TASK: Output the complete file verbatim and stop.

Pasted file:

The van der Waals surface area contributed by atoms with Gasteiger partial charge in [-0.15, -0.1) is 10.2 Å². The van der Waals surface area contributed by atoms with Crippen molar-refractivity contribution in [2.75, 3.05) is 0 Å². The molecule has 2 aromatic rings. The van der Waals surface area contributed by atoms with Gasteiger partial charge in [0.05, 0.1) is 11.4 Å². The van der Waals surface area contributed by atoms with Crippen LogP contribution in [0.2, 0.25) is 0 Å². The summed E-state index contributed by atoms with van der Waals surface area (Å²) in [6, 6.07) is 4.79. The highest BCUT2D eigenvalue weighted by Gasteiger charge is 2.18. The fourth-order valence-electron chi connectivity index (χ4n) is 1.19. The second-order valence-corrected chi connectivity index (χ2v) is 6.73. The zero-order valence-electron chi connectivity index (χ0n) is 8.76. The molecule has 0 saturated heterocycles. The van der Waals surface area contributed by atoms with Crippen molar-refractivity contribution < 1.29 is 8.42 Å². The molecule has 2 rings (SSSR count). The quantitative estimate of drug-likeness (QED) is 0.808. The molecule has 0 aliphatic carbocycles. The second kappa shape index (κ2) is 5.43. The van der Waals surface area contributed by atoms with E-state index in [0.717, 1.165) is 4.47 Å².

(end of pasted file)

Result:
The van der Waals surface area contributed by atoms with Gasteiger partial charge in [-0.15, -0.1) is 10.2 Å². The van der Waals surface area contributed by atoms with Crippen molar-refractivity contribution in [2.75, 3.05) is 0 Å². The molecule has 2 aromatic rings. The van der Waals surface area contributed by atoms with Gasteiger partial charge in [0.05, 0.1) is 11.4 Å². The van der Waals surface area contributed by atoms with Crippen LogP contribution in [0.2, 0.25) is 0 Å². The summed E-state index contributed by atoms with van der Waals surface area (Å²) in [6, 6.07) is 4.79. The highest BCUT2D eigenvalue weighted by Gasteiger charge is 2.18. The fourth-order valence-electron chi connectivity index (χ4n) is 1.19. The second-order valence-corrected chi connectivity index (χ2v) is 6.73. The zero-order valence-electron chi connectivity index (χ0n) is 8.76. The molecule has 0 saturated heterocycles. The van der Waals surface area contributed by atoms with Crippen molar-refractivity contribution < 1.29 is 8.42 Å². The molecule has 2 rings (SSSR count). The quantitative estimate of drug-likeness (QED) is 0.808. The molecule has 0 aliphatic carbocycles. The second kappa shape index (κ2) is 5.43. The van der Waals surface area contributed by atoms with E-state index in [0.717, 1.165) is 4.47 Å².